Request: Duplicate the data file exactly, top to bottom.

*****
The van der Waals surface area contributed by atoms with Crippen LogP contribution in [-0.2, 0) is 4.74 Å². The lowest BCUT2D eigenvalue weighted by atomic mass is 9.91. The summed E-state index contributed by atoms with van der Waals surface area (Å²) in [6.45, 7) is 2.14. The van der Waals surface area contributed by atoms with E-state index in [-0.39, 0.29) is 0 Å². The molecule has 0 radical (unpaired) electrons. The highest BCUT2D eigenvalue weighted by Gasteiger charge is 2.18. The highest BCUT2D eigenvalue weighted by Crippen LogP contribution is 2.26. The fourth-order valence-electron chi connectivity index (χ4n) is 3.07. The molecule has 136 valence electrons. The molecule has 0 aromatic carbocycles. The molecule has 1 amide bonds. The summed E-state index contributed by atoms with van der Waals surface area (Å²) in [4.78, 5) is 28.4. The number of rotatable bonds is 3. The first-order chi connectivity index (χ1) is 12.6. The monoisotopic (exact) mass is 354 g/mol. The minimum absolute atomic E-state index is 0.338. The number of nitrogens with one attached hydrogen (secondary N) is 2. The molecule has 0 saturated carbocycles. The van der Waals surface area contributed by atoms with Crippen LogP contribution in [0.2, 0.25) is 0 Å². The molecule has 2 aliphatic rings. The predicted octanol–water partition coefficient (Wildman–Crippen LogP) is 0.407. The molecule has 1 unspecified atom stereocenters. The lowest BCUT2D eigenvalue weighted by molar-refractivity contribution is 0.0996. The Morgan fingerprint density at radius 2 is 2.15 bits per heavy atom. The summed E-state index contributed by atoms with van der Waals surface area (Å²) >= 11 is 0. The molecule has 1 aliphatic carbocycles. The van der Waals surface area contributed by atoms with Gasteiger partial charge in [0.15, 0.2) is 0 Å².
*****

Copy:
The van der Waals surface area contributed by atoms with Crippen LogP contribution in [-0.2, 0) is 4.74 Å². The lowest BCUT2D eigenvalue weighted by atomic mass is 9.91. The summed E-state index contributed by atoms with van der Waals surface area (Å²) in [6.45, 7) is 2.14. The van der Waals surface area contributed by atoms with E-state index in [-0.39, 0.29) is 0 Å². The molecule has 0 radical (unpaired) electrons. The highest BCUT2D eigenvalue weighted by Gasteiger charge is 2.18. The highest BCUT2D eigenvalue weighted by Crippen LogP contribution is 2.26. The fourth-order valence-electron chi connectivity index (χ4n) is 3.07. The molecule has 136 valence electrons. The molecule has 0 aromatic carbocycles. The molecule has 1 amide bonds. The summed E-state index contributed by atoms with van der Waals surface area (Å²) in [4.78, 5) is 28.4. The number of rotatable bonds is 3. The first-order chi connectivity index (χ1) is 12.6. The monoisotopic (exact) mass is 354 g/mol. The minimum absolute atomic E-state index is 0.338. The number of nitrogens with one attached hydrogen (secondary N) is 2. The molecule has 0 saturated carbocycles. The van der Waals surface area contributed by atoms with Crippen LogP contribution in [0.2, 0.25) is 0 Å². The molecule has 2 aliphatic rings. The predicted octanol–water partition coefficient (Wildman–Crippen LogP) is 0.407. The molecule has 1 unspecified atom stereocenters. The lowest BCUT2D eigenvalue weighted by molar-refractivity contribution is 0.0996. The Morgan fingerprint density at radius 2 is 2.15 bits per heavy atom. The summed E-state index contributed by atoms with van der Waals surface area (Å²) >= 11 is 0. The molecule has 1 aliphatic carbocycles. The van der Waals surface area contributed by atoms with Gasteiger partial charge in [0.15, 0.2) is 0 Å².